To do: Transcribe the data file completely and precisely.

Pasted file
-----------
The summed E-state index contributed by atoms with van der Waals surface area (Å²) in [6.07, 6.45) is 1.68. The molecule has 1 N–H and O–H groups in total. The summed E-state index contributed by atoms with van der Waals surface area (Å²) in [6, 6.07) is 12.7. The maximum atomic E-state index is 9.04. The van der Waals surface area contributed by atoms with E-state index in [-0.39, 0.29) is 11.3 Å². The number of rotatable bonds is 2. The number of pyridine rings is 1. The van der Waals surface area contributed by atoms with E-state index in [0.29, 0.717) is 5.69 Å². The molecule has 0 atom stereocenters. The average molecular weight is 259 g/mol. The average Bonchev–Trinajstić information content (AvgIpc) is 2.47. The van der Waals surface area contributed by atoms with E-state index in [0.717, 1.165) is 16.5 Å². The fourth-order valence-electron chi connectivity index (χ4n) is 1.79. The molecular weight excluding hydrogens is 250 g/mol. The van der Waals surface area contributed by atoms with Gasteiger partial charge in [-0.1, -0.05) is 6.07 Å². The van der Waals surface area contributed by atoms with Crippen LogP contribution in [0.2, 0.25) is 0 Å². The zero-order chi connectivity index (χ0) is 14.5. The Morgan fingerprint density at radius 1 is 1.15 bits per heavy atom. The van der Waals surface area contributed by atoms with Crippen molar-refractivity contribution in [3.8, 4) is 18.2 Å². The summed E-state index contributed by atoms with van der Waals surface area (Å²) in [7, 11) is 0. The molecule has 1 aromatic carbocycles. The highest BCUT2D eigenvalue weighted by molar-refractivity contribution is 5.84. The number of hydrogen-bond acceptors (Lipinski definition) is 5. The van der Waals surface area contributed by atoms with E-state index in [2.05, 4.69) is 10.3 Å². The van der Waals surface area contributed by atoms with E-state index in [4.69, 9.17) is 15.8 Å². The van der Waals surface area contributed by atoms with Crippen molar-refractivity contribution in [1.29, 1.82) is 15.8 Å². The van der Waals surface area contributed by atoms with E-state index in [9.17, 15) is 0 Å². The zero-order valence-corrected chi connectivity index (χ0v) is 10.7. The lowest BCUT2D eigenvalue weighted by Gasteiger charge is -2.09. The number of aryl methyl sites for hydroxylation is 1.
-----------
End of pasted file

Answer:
The summed E-state index contributed by atoms with van der Waals surface area (Å²) in [6.07, 6.45) is 1.68. The molecule has 1 N–H and O–H groups in total. The summed E-state index contributed by atoms with van der Waals surface area (Å²) in [6, 6.07) is 12.7. The maximum atomic E-state index is 9.04. The van der Waals surface area contributed by atoms with E-state index in [-0.39, 0.29) is 11.3 Å². The number of rotatable bonds is 2. The number of pyridine rings is 1. The van der Waals surface area contributed by atoms with E-state index in [0.29, 0.717) is 5.69 Å². The molecule has 0 atom stereocenters. The average molecular weight is 259 g/mol. The average Bonchev–Trinajstić information content (AvgIpc) is 2.47. The van der Waals surface area contributed by atoms with E-state index in [0.717, 1.165) is 16.5 Å². The fourth-order valence-electron chi connectivity index (χ4n) is 1.79. The molecular weight excluding hydrogens is 250 g/mol. The van der Waals surface area contributed by atoms with Gasteiger partial charge in [-0.1, -0.05) is 6.07 Å². The van der Waals surface area contributed by atoms with Crippen LogP contribution in [0.2, 0.25) is 0 Å². The zero-order chi connectivity index (χ0) is 14.5. The Morgan fingerprint density at radius 1 is 1.15 bits per heavy atom. The van der Waals surface area contributed by atoms with Crippen molar-refractivity contribution in [3.8, 4) is 18.2 Å². The summed E-state index contributed by atoms with van der Waals surface area (Å²) in [7, 11) is 0. The molecule has 1 aromatic carbocycles. The highest BCUT2D eigenvalue weighted by molar-refractivity contribution is 5.84. The number of hydrogen-bond acceptors (Lipinski definition) is 5. The van der Waals surface area contributed by atoms with E-state index in [2.05, 4.69) is 10.3 Å². The van der Waals surface area contributed by atoms with E-state index in [4.69, 9.17) is 15.8 Å². The van der Waals surface area contributed by atoms with Crippen molar-refractivity contribution in [1.29, 1.82) is 15.8 Å². The van der Waals surface area contributed by atoms with E-state index in [9.17, 15) is 0 Å². The zero-order valence-corrected chi connectivity index (χ0v) is 10.7. The lowest BCUT2D eigenvalue weighted by Gasteiger charge is -2.09. The number of aryl methyl sites for hydroxylation is 1.